Ottawa Students Pay Tribute to the Victims of Boko HaramWritten by Chelby Daigle
On January 30th, a group of West African students and their supporters gathered at the Nigerian High Commission on Metcalfe Street. They were there to pay tribute to the victims of Boko Haram’s latest attack on civilians in the town of Baga and in neighbouring towns in Northern Nigeria in early January. Despite the cold, they set flowers out in front of the Commission in memory of those who had died.
Amnesty International (AI), who has accused Boko Haram of committing war crimes and crimes against humanity, stated “Of all Boko Haram assaults analysed by Amnesty International, this is the largest and most destructive yet. It represents a deliberate attack on civilians whose homes, clinics and schools are now burnt out ruins.”
The Nigerian government only reports 150 deaths, but this is disputed by AI and it is estimated that the death toll could be as high as 2000, with a reported 35,000 people displaced. Civilians are being targeted by Boko Haram because of their real or perceived collaboration with government security forces to take down the group. As Nigeria is fast approaching a highly contested election, some commentators have speculated that this is the reason the numbers of those killed are being downplayed by the current government.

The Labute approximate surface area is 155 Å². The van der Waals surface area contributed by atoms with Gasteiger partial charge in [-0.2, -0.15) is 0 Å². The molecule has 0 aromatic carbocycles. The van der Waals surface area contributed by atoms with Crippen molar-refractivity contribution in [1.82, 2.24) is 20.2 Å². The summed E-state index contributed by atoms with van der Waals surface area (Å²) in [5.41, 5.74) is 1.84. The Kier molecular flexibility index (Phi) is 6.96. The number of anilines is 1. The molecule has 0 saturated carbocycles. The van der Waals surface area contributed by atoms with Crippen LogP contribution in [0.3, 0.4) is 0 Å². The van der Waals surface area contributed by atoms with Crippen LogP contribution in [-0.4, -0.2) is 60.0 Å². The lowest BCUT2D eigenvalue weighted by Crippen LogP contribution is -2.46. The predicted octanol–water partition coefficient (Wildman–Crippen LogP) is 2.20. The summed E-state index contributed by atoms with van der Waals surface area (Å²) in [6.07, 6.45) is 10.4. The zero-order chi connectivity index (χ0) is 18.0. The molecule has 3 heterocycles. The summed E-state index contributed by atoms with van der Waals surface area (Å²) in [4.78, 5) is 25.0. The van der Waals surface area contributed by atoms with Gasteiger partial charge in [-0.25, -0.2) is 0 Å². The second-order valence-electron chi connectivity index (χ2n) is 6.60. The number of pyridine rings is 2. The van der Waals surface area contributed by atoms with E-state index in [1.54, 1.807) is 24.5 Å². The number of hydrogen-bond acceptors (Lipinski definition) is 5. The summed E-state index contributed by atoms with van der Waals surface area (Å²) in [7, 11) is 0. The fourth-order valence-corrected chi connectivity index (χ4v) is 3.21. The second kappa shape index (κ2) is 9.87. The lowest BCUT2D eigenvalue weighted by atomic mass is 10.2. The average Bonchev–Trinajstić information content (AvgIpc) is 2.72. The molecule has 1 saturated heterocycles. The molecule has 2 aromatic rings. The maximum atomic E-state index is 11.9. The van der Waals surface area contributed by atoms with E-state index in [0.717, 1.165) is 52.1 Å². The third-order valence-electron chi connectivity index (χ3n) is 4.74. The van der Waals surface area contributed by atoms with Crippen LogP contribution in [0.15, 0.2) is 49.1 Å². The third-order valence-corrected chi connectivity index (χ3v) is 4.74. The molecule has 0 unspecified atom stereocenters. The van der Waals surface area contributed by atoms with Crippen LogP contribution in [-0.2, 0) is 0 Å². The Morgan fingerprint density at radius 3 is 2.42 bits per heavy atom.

But for Halima Bello, 25, the violence in Nigeria is more than numbers, the country is her home. Halima is the head of volunteers for the University of Ottawa’s West African Youth Association (WAYA). In an interview with Muslim Link, Bello stated that “as a Nigerian the attacks perpetuated by Boko Haram, not only in Baga, are really traumatizing, saddening, but also frustrating in the sense that it shows the weakness of our government to protect its own population and to punish those who are destroying not only families but also our country. It’s creating feuds between Muslims and Christians although these terror acts have nothing to do with religion but everything to do with politics.”
Halima organized the event with both Muslim and Christian West African students, including Nigerian Canadian Victor Wilson, founding President of Canadian-African Initiative for Peace and Conflict Management (CAIPCOM) and past President of the Nigerian Canadian Association Ottawa (NCAO). Wilson wants the world to be paying more attention to the situation in Nigeria. “Globalization means that violence and terrorism are now borderless, and an act of terror in one little unknown village in Nigeria can have profound impacts on the international community. The attack on Baga must prima facie be considered as a threat to our collective humanity. The challenge to human security in Northeast Nigeria poses an implied risk to our global sense of existence. Nigeria must not be isolated by the international community by excusing Boko Haram terrorism in Nigeria as a Nigerian problem. It takes a broader approach and a greater cooperation from regional governments and the international community to curb terrorism,” he explained.